The mysterious missing links between galaxies has finally been found, and this is the first detection of the roughly half of the normal matter found in our universe. The unaccounted protons, neutrons, and electrons which were observed by stars, galaxies and other bright objects in space account for the rest half of the Normal matter.
By now the term Dark matter should have probably hit your ears, it is a mysterious substance thought to permeate the universe whose effects can be seen through its gravitational pull. The models of the universe as understood by our scientists say that there should be twice as much ordinary matter out there compared to what has been observed by us so far. Particles called baryons make up the missing matter which was found by two separate teams rather than the dark matter. This links the galaxies together through filaments of hot diffused gases.
According to Hideki Tanimura, leader of one of the groups, from the Institute of Space and Astrophysics in Orsay, France, the missing baryon problem has now been solved which can provide a better insight into the elements of space and universe. The second team was led by Anna de Graaff at the University of Edinburgh, UK. As the gas is tenuous and not hot enough to be picked up by the X-ray telescopes, no one was able to observe it before.
As explained by Richard Ellis at University College London, there is no sweet spot to observe this thing neither do we have any instrument capable enough as of now to watch this gas directly. It’s been pure speculation until now. The two groups had to find a way to prove the existence of these threads of gases in the universe. When light left over from the big bang passes through hot gases it scatters, and some of it scatters off the electrons in the gas creating a dim patch in the cosmic microwave background which is a snapshot of the remnants from the birth of the cosmos. This effect is known as the Sunyaev-Zel’dovich effect, and this is what helped the teams turn the speculation into a definitive proof.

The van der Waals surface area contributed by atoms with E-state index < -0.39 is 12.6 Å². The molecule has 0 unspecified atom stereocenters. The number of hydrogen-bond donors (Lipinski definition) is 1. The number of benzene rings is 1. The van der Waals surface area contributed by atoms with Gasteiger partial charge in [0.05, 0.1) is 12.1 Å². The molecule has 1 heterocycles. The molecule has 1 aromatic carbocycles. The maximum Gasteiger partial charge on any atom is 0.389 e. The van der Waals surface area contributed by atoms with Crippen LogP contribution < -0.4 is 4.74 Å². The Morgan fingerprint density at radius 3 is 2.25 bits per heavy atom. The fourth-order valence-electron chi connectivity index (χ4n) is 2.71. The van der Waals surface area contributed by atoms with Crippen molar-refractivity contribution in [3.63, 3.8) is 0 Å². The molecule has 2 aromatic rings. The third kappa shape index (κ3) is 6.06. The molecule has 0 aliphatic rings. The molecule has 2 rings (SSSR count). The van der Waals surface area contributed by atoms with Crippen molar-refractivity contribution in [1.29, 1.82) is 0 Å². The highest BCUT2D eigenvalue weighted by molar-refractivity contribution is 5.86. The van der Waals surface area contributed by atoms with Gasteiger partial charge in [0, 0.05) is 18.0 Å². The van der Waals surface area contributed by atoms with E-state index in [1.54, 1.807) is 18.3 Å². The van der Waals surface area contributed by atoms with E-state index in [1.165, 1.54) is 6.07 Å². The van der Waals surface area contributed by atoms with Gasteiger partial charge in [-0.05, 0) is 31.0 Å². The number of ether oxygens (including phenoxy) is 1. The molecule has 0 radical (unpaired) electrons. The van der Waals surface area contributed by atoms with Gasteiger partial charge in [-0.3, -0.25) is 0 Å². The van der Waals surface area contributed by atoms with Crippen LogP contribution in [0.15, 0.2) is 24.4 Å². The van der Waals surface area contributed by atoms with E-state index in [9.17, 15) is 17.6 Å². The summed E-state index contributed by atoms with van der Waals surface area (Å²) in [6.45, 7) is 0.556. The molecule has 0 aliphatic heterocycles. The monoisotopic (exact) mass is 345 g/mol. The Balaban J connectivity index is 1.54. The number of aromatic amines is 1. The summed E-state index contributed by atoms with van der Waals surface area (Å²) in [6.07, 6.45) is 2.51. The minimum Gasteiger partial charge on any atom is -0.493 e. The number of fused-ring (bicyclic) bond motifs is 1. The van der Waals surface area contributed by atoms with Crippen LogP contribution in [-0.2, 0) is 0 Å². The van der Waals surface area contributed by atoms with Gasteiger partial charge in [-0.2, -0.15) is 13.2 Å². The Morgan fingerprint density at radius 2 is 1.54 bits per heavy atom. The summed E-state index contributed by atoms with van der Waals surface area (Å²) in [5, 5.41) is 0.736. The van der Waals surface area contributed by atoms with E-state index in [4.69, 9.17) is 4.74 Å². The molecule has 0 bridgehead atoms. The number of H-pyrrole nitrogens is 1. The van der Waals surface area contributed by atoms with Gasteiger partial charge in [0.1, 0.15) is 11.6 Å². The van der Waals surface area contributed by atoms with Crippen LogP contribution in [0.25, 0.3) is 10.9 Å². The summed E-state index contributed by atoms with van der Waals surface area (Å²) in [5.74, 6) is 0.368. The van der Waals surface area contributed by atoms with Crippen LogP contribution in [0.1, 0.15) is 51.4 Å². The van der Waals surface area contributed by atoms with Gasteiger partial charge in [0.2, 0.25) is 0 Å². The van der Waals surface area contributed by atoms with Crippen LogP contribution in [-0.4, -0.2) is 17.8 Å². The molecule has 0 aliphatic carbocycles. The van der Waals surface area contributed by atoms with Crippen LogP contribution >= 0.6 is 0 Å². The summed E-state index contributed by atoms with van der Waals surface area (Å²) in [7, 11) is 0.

The Planck satellite created a map of this effect throughout the observable universe in the year 2015. The diffused tendrils of gases between galaxies form dim blotches that are far too slight to be seen directly on Planck’s map. The teams selected two pairs of galaxies from Sloan Digital Sky Survey that they expected were connected by strands of baryons. The teams stacked the Planck signals for the areas between the galaxies which made the individually faint strands detectable when put together.
Tanimura’s team was able to stack data from 260,000 pairs of galaxies and de Graaff’s team involved over a million pairs. The conclusion of the study proved the definitive existence of gas filaments between the galaxies. The baryons were three times denser than the mean for the normal matter in the universe. Finding the extra baryons validates some of the assumptions about the universe that had been predicted by scientists after decades of simulations.